Proposal for stand-alone deriving declarations?
bringert at cs.chalmers.se
Thu Oct 5 14:58:28 EDT 2006
We considered that syntax, but decided against it. Stand-alone
deriving declarations are made to be as similar as possible to the
current deriving mechanism, rather than be similar to instance
declarations. The basic reason for maintaining a syntactic
distinction between instance declarations and deriving declarations
is to make the programmer aware of the restrictions of the deriving
These are some things that make deriving declarations different from
- You can only derive instances for data types and newtypes.
- For deriving declarations, the compiler figures out the
constraints, whereas the programmer writes them for instance
- In GHC, you can declare non-Haskell98 instances such as Eq (C X)
where X is a concrete type, but you can't do deriving for them.
- When deriving instances of multi-parameter type classes (again non-
standard), the newtype for which the deriving is made must be the
last argument to the class. If the syntax were "deriving (Class
T1 ... Tn)", it might not be clear to the reader what type the
deriving is for.
I can't see any technical reason not to do as you propose. One
advantage would be that it makes it possible to fully subsume GHC's
current deriving extensions (though there are other ways to do this,
see my recent e-mail to ghc-cvs). One slight disadvantage is that it
does require a bit more footwork in the compiler to figure out which
type to do the deriving for.
On 5 okt 2006, at 19.58, Iavor Diatchki wrote:
> A question about the syntax: would there be a problem if we made the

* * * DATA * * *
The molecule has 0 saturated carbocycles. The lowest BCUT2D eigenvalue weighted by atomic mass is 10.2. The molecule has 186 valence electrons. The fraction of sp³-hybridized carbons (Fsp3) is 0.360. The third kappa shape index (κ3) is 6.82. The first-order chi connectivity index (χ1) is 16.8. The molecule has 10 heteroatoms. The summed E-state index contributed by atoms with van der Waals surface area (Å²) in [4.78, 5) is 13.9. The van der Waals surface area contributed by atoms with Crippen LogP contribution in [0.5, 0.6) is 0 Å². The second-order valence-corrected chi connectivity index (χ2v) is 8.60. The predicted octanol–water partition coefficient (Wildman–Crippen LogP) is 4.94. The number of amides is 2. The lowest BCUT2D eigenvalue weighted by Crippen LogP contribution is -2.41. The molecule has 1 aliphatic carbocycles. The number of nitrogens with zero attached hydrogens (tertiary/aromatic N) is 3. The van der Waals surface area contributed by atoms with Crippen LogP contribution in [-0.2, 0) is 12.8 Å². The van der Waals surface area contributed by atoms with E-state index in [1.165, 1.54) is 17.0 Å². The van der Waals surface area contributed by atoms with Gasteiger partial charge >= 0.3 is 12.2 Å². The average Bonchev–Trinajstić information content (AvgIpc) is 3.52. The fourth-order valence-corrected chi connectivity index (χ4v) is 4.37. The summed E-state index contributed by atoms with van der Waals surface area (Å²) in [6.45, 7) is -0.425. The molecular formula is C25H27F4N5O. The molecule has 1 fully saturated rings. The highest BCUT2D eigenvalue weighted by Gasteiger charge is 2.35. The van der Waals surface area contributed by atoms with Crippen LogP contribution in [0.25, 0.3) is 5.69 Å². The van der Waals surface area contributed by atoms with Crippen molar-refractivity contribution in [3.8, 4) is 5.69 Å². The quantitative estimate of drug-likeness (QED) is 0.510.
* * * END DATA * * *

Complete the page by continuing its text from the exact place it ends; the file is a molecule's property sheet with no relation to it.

> 'deriving' declaration look like an instance? Then we would not need
> the special identifier 'for', and also we have a more standard looking
> notation. I am thinking something like:
> deriving Show SomeType
> deriving Eq (AnotherType a)
> On 10/5/06, Björn Bringert <bringert at cs.chalmers.se> wrote:
>> Simon Peyton-Jones wrote:
>> > | What is not so nice is that you take a new keyword ('for'),
>> which is
>> > | quite likely to have been used as a variable name in existing
>> > (Or
>> > | does it work out to use one of the 'special' names here?)
>> > The latter is what Bjorn has done. That is, 'for' is only
>> special in
>> > this one context. You can use it freely otherwise. As I
>> understand it
>> > anyway.
>> Yes. There is even a "for" function somewhere in the libraries (or
>> it the testsuite, can't remeber), which tripped up one of my early
>> versions, before I had remembered to make "for" as a special ID in
>> > | I think it would be useful to write the proposal in complete
>> detail up
>> > | on the Haskell' wiki.
>> > Yes please. Bjorn? (It may just be a qn of transcribing the user
>> > manual stuff you have written.)
>> Sure. It seems that I have to be on the committee to write to the
>> Can I join it?
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